Harrisburg telegraph. (Harrisburg, Pa.) 1879-1948, October 01, 1919, Page 18, Image 18

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Henry J. Auckcrman, L irst
General Secretary on the
P. R. R. System
sli iii fl
Among the Pennsylvania Railroad
veterans who will be retired one
month from to-day is Henry J.
Auckerman, general secretary of the
r. R. R. Y. M. c\ A., at Altoona. lie
has been identified with association
work for thirty-one years, and work
ed for the Pennsy ten years as a
shopman. He is known to railroad
men all over the United States. In
Pennsylvania Railroad circles his
friends are an army. He resigned as
secretary some time ago.
Recently at a meeting of general
secretaries at Pittsburgh this vet
eran was presented with a purse and
other gifts. His work with the "1
was praised. The principal speaker
was Frank 11. Gregory, general sec
retary of the local railroad associa
•tion, and a close friend of General
Secretary Auckerman.
His Memorable Career
Mr. Auckerman was the first gen
eral secretary of the Pennsylvania
system. The Altoona association was
instituted October 10, 1575. Until
March. I£B2, all of the work of the
association was voluntary and there
was no such office as general secre
tarv. Mr. Auckerman was trans
ferred from the passenger car shops
to the newly-inade position in ISS2,
by the late general superintendent,
Charles F,. Pugh. He had previously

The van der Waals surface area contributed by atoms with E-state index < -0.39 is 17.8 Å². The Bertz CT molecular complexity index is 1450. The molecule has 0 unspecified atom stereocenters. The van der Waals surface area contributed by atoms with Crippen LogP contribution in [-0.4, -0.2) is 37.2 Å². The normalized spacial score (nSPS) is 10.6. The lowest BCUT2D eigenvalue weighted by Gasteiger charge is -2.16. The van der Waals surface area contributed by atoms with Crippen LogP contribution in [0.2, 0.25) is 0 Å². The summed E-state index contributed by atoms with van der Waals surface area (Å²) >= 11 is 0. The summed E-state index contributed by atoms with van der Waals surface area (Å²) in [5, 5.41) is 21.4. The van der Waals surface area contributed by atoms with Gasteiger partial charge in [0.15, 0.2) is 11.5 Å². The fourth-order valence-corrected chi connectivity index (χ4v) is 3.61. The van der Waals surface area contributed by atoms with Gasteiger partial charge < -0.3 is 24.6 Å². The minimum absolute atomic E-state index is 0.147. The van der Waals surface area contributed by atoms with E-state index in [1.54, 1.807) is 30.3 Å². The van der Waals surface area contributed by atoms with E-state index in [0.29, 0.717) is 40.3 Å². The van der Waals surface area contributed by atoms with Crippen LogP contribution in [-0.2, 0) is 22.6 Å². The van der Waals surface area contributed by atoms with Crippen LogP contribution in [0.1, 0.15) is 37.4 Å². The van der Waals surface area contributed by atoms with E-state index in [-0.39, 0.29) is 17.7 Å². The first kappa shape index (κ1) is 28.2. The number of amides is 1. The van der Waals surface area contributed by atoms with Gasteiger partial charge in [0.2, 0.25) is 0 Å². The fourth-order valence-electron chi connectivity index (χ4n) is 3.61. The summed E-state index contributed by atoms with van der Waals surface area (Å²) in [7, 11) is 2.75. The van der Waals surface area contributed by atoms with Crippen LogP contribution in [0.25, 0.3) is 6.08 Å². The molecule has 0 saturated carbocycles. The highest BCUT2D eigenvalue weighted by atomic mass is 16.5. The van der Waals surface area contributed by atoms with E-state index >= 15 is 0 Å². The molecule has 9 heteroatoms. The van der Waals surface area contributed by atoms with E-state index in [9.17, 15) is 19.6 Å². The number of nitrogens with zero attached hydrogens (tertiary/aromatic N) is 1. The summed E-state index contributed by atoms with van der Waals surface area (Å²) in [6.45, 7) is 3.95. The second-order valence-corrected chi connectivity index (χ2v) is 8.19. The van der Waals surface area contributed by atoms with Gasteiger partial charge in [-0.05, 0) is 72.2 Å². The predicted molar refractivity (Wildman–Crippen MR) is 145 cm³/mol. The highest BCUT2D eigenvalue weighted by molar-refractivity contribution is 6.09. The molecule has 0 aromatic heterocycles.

spent ten years in the Pennsylva
nia Railroad service in the shops.
During his long term as general
secretary of the P. R. R. Y. M. C. A.,
Mr. Auckerman has been untiring
in his efforts to make his work
bring good results, and he has been
successful. His retirement comes
because of poor health. His succes
sor has not been named.
Shopmen Hear Official
Explain Wage Agreement
Shopmen, representing various
crafts, filled Chestnut Street Audi
torium last night. The meeting was
for the purpose of explaining the
recent agreement reached with
the Federal Railroad Administra
tion regarding shopmen's wages and
conditions. F. McKenzie represent
ing Division No. 2 was the principal
speaker. The meeting was for shop
men only and they were admitted on
presentation of their due book. No
information was given out. Regard
ing an agreement the Altoona Mir
ror says:
"A national agreement covering
•wages and working conditions has
been signed by Director General
Hines and representatives of the